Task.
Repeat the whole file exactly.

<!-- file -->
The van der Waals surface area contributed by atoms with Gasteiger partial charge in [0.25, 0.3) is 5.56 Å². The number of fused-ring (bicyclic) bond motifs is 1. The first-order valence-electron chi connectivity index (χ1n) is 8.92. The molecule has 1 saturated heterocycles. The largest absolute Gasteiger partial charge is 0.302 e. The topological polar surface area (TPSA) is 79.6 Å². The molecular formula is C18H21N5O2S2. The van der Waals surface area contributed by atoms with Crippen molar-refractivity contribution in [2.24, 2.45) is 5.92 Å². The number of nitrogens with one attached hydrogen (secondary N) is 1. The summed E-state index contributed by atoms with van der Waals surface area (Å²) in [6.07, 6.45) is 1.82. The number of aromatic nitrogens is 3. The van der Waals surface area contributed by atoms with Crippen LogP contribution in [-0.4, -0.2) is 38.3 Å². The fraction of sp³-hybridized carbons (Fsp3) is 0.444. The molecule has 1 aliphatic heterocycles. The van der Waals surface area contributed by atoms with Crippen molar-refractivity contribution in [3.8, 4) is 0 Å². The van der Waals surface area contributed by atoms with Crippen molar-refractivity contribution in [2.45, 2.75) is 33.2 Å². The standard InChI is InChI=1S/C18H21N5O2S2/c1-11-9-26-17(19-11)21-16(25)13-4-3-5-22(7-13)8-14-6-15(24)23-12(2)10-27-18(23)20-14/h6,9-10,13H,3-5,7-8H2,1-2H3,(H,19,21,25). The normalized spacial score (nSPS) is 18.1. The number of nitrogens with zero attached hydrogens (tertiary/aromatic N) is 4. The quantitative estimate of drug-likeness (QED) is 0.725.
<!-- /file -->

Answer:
The van der Waals surface area contributed by atoms with Gasteiger partial charge in [0.25, 0.3) is 5.56 Å². The number of fused-ring (bicyclic) bond motifs is 1. The first-order valence-electron chi connectivity index (χ1n) is 8.92. The molecule has 1 saturated heterocycles. The largest absolute Gasteiger partial charge is 0.302 e. The topological polar surface area (TPSA) is 79.6 Å². The molecular formula is C18H21N5O2S2. The van der Waals surface area contributed by atoms with Crippen molar-refractivity contribution in [2.24, 2.45) is 5.92 Å². The number of nitrogens with one attached hydrogen (secondary N) is 1. The summed E-state index contributed by atoms with van der Waals surface area (Å²) in [6.07, 6.45) is 1.82. The number of aromatic nitrogens is 3. The van der Waals surface area contributed by atoms with Crippen LogP contribution in [-0.4, -0.2) is 38.3 Å². The fraction of sp³-hybridized carbons (Fsp3) is 0.444. The molecule has 1 aliphatic heterocycles. The van der Waals surface area contributed by atoms with Crippen molar-refractivity contribution in [3.8, 4) is 0 Å². The van der Waals surface area contributed by atoms with Crippen molar-refractivity contribution in [2.45, 2.75) is 33.2 Å². The standard InChI is InChI=1S/C18H21N5O2S2/c1-11-9-26-17(19-11)21-16(25)13-4-3-5-22(7-13)8-14-6-15(24)23-12(2)10-27-18(23)20-14/h6,9-10,13H,3-5,7-8H2,1-2H3,(H,19,21,25). The normalized spacial score (nSPS) is 18.1. The number of nitrogens with zero attached hydrogens (tertiary/aromatic N) is 4. The quantitative estimate of drug-likeness (QED) is 0.725.